Unparalleled immigration in the 1980s and 1990s transformed many older immigrant gateways and created new ones. An analysis of immigration to metropolitan areas during the 20th century using U.S. Census data reveals that:
- The U.S. foreign-born population grew 57.4 percent in the 1990s; by 2000 nearly one-third of U.S. immigrants resided outside established settlement states. Thirteen states primarily in the West and Southeast—including many that had not previously been major destinations for immigrants—saw foreign-born growth rates more than double the national average. These states included, Colorado, Georgia, Nevada, and North Carolina.
- Historical settlement patterns along with recent influxes of immigrants have produced six major types of U.S. immigrant “gateways.” Former gateways, like Cleveland and Buffalo, attracted immigrants in the early 1900s but no longer do. Continuous gateways such as New York and Chicago are long-established destinations for immigrants and continue to receive large numbers of the foreign-born. Post-World War II gateways like Los Angeles and Miami began attracting immigrants on a grand scale during the past 50 years. Atlanta, Dallas, and Washington, D.C., meanwhile, stand out as emerging gateways with fast immigrant growth during the past 20 years. Seattle and the Twin Cities—places that began the 20th century with strong immigrant pulls—waned as destinations during the middle of the century, but are now re-emerging as important immigrant gateways. Finally, Salt Lake City and Raleigh-Durham are very recent immigrant destinations, having attracted significant numbers of immigrants in the 1990s alone. These are the pre-emerging gateways.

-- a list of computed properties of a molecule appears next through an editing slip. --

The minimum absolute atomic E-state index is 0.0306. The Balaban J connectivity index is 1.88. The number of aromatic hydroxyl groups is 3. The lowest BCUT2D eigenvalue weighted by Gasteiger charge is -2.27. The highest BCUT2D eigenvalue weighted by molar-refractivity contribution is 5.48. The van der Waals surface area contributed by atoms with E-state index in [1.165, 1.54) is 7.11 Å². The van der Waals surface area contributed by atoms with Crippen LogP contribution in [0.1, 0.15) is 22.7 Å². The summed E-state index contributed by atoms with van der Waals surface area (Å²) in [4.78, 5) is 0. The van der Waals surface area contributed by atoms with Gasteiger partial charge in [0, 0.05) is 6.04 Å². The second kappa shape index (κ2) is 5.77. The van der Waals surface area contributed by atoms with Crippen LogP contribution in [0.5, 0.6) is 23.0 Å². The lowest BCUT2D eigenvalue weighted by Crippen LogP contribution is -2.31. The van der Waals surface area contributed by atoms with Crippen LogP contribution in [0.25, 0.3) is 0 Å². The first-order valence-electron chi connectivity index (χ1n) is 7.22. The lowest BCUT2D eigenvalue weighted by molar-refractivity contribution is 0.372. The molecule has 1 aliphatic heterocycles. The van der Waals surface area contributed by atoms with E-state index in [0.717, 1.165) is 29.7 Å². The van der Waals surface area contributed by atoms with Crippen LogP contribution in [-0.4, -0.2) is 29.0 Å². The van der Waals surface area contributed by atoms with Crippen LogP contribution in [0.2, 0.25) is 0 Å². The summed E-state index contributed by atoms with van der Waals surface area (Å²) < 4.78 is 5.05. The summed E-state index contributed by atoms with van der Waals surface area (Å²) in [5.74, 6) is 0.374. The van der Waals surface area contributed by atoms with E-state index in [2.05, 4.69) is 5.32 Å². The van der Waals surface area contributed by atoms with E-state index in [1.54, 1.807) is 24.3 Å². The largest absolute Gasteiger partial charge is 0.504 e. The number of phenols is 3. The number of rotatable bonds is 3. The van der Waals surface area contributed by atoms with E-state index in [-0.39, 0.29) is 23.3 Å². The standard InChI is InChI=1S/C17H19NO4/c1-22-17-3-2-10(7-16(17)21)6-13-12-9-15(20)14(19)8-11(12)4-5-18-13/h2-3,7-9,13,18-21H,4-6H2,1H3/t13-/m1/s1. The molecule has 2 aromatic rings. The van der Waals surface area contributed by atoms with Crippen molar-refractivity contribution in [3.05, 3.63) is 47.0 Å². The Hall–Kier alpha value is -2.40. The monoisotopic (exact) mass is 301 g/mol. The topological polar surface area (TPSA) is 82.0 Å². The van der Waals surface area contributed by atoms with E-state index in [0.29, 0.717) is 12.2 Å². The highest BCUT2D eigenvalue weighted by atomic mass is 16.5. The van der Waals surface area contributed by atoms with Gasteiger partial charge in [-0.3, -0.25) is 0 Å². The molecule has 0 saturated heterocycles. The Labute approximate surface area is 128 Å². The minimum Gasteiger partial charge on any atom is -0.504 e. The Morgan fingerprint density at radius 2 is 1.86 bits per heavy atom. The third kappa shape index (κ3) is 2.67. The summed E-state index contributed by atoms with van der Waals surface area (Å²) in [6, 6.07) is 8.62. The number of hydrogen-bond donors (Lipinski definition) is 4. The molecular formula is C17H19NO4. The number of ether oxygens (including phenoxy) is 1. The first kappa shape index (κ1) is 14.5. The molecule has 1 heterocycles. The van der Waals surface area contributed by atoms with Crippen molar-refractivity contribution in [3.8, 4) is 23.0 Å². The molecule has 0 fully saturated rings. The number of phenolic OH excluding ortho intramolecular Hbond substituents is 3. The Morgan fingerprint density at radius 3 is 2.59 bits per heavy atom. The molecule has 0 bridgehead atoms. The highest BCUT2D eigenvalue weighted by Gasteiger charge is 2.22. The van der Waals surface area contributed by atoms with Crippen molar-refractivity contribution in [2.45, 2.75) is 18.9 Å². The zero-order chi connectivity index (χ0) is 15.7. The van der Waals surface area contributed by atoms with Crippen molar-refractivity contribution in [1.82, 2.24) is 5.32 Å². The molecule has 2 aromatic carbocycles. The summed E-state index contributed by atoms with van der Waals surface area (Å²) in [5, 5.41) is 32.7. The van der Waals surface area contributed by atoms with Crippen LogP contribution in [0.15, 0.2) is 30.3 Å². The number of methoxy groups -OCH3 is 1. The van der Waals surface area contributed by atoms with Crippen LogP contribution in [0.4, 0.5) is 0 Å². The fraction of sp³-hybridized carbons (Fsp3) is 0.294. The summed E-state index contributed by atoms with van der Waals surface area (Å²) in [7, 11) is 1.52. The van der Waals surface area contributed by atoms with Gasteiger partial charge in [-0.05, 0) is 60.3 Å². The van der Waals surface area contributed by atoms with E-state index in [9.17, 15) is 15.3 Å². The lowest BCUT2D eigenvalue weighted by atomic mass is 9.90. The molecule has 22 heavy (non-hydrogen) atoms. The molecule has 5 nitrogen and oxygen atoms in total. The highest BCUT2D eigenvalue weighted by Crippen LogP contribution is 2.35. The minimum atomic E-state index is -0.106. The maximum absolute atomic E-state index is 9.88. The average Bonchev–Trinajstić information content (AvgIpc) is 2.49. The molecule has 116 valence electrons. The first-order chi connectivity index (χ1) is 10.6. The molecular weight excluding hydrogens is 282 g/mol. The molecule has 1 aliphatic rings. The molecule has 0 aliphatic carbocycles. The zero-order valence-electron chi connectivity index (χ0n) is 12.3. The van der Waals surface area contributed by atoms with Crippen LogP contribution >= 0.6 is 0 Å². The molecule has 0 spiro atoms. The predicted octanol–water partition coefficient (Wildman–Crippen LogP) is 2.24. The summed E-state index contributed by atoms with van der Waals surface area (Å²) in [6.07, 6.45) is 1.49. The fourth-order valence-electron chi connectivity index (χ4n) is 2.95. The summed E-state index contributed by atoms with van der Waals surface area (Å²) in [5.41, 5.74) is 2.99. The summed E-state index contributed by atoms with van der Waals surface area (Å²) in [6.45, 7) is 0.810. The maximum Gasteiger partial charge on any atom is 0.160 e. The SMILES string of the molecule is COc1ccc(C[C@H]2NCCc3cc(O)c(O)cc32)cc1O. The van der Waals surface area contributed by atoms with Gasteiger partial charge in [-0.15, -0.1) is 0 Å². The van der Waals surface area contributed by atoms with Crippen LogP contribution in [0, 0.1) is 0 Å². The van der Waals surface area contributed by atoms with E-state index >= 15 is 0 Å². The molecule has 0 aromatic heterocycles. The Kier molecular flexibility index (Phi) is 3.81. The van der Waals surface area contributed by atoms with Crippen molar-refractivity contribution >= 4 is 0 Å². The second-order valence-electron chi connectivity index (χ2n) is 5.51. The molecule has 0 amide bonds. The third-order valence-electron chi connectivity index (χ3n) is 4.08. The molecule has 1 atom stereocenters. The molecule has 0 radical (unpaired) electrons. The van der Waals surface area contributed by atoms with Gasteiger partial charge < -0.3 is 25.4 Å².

- Newly emerging immigrant gateways experienced rapid growth of both the foreign- and native-born between 1980 and 2000, while the more established gateways experienced slower percentage growth of both—albeit from a larger base population. The continuous gateways, for example, would have lost population or stagnated absent the arrival of the foreign-born. By contrast, emerging and pre-emerging gateways exhibited strong population growth while also watching their foreign-born populations surge by as much as 817 percent (Atlanta) and 709 percent (Raleigh-Durham) over the two decades.
- By 2000 more immigrants in metropolitan areas lived in suburbs than cities, and their growth rates there exceeded those in the cities. Most notably, immigrants in emerging gateways are far more likely to live in the suburbs than in central cities.
- Recent arrivals to the newest immigrant gateways tend to come from Asia or Mexico, are poorer than the native-born population, and have low English proficiency and lower rates of U.S. citizenship. By contrast, continuous and post-World War II gateways have longer-residing immigrant populations, immigrant poverty rates similar to those of the native population, and relatively higher rates of naturalization, although English proficiency remains low.
Despite the large numbers of migrants entering Europe, the challenge itself is manageable.
The battle over the border: Public opinion on immigration and cultural change at the forefront of the election
[Korea] has been a homogeneous society linguistically, culturally, for so long. It has prided itself on the purity of the bloodline, the so-called bloodline. Right now, [integration] is about fitting into the Korean context, learning Korean language and not teaching your kids Vietnamese or Tagalog or some other foreign language. True multiculturalism would involve mixing and blending and fusing of different languages, cultures, customs. We don't see much of that — except in places like Wongok Village.